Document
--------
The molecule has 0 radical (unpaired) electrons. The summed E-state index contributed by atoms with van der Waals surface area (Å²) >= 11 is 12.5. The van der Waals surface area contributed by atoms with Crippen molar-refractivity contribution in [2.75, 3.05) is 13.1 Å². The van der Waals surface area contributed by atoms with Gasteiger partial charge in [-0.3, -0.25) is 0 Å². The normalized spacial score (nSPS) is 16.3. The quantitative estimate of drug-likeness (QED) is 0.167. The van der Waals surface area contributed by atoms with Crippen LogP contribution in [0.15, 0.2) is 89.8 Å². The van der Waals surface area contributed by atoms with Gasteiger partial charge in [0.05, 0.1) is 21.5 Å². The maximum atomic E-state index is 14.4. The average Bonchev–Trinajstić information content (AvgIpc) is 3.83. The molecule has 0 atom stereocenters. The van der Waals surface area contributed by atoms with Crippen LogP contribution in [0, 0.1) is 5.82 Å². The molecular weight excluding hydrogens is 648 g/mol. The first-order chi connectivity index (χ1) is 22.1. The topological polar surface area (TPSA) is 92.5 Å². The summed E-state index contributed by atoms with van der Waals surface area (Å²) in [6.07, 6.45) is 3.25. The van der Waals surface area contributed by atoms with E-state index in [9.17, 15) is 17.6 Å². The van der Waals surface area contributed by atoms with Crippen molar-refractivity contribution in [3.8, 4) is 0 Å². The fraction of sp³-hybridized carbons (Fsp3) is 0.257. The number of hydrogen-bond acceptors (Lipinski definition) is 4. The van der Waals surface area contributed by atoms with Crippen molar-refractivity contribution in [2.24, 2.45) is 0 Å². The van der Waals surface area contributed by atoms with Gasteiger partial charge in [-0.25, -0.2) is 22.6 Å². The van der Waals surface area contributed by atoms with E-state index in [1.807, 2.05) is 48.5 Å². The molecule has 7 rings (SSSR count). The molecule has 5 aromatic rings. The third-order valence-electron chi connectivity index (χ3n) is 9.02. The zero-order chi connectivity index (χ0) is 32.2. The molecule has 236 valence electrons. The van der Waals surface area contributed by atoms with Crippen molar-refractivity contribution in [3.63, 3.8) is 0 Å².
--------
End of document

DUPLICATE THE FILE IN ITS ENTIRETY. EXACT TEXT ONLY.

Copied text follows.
The molecule has 0 radical (unpaired) electrons. The summed E-state index contributed by atoms with van der Waals surface area (Å²) >= 11 is 12.5. The van der Waals surface area contributed by atoms with Crippen molar-refractivity contribution in [2.75, 3.05) is 13.1 Å². The van der Waals surface area contributed by atoms with Gasteiger partial charge in [-0.3, -0.25) is 0 Å². The normalized spacial score (nSPS) is 16.3. The quantitative estimate of drug-likeness (QED) is 0.167. The van der Waals surface area contributed by atoms with Crippen LogP contribution in [0.15, 0.2) is 89.8 Å². The van der Waals surface area contributed by atoms with Gasteiger partial charge in [0.05, 0.1) is 21.5 Å². The maximum atomic E-state index is 14.4. The average Bonchev–Trinajstić information content (AvgIpc) is 3.83. The molecule has 0 atom stereocenters. The van der Waals surface area contributed by atoms with Crippen LogP contribution in [0, 0.1) is 5.82 Å². The molecular weight excluding hydrogens is 648 g/mol. The first-order chi connectivity index (χ1) is 22.1. The topological polar surface area (TPSA) is 92.5 Å². The summed E-state index contributed by atoms with van der Waals surface area (Å²) in [6.07, 6.45) is 3.25. The van der Waals surface area contributed by atoms with E-state index in [9.17, 15) is 17.6 Å². The van der Waals surface area contributed by atoms with Crippen molar-refractivity contribution in [3.8, 4) is 0 Å². The fraction of sp³-hybridized carbons (Fsp3) is 0.257. The number of hydrogen-bond acceptors (Lipinski definition) is 4. The van der Waals surface area contributed by atoms with Crippen molar-refractivity contribution in [2.24, 2.45) is 0 Å². The van der Waals surface area contributed by atoms with Gasteiger partial charge in [-0.25, -0.2) is 22.6 Å². The van der Waals surface area contributed by atoms with E-state index in [1.807, 2.05) is 48.5 Å². The molecule has 7 rings (SSSR count). The molecule has 5 aromatic rings. The third-order valence-electron chi connectivity index (χ3n) is 9.02. The zero-order chi connectivity index (χ0) is 32.2. The molecule has 236 valence electrons. The van der Waals surface area contributed by atoms with Crippen molar-refractivity contribution in [3.63, 3.8) is 0 Å².